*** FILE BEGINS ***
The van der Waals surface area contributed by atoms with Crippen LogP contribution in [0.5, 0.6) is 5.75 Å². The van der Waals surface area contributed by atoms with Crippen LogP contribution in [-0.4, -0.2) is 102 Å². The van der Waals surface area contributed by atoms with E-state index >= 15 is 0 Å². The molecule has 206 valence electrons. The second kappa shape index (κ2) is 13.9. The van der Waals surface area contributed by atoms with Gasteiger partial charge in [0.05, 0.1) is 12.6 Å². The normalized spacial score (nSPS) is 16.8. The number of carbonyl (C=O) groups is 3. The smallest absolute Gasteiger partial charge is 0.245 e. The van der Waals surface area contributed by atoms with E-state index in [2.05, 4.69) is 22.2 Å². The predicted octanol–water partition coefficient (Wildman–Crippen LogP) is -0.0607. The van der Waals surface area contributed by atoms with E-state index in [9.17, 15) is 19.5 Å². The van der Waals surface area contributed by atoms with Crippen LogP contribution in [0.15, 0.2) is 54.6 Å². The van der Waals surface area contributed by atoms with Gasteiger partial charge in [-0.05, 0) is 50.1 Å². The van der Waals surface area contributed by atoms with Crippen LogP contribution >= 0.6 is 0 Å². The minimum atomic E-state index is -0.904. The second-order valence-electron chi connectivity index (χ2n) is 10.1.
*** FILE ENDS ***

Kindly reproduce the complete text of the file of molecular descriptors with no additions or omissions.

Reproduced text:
The van der Waals surface area contributed by atoms with Crippen LogP contribution in [0.5, 0.6) is 5.75 Å². The van der Waals surface area contributed by atoms with Crippen LogP contribution in [-0.4, -0.2) is 102 Å². The van der Waals surface area contributed by atoms with E-state index >= 15 is 0 Å². The molecule has 206 valence electrons. The second kappa shape index (κ2) is 13.9. The van der Waals surface area contributed by atoms with Gasteiger partial charge in [0.05, 0.1) is 12.6 Å². The normalized spacial score (nSPS) is 16.8. The number of carbonyl (C=O) groups is 3. The smallest absolute Gasteiger partial charge is 0.245 e. The van der Waals surface area contributed by atoms with E-state index in [2.05, 4.69) is 22.2 Å². The predicted octanol–water partition coefficient (Wildman–Crippen LogP) is -0.0607. The van der Waals surface area contributed by atoms with E-state index in [9.17, 15) is 19.5 Å². The van der Waals surface area contributed by atoms with Crippen LogP contribution in [0.15, 0.2) is 54.6 Å². The van der Waals surface area contributed by atoms with Gasteiger partial charge in [-0.05, 0) is 50.1 Å². The van der Waals surface area contributed by atoms with Crippen LogP contribution >= 0.6 is 0 Å². The minimum atomic E-state index is -0.904. The second-order valence-electron chi connectivity index (χ2n) is 10.1.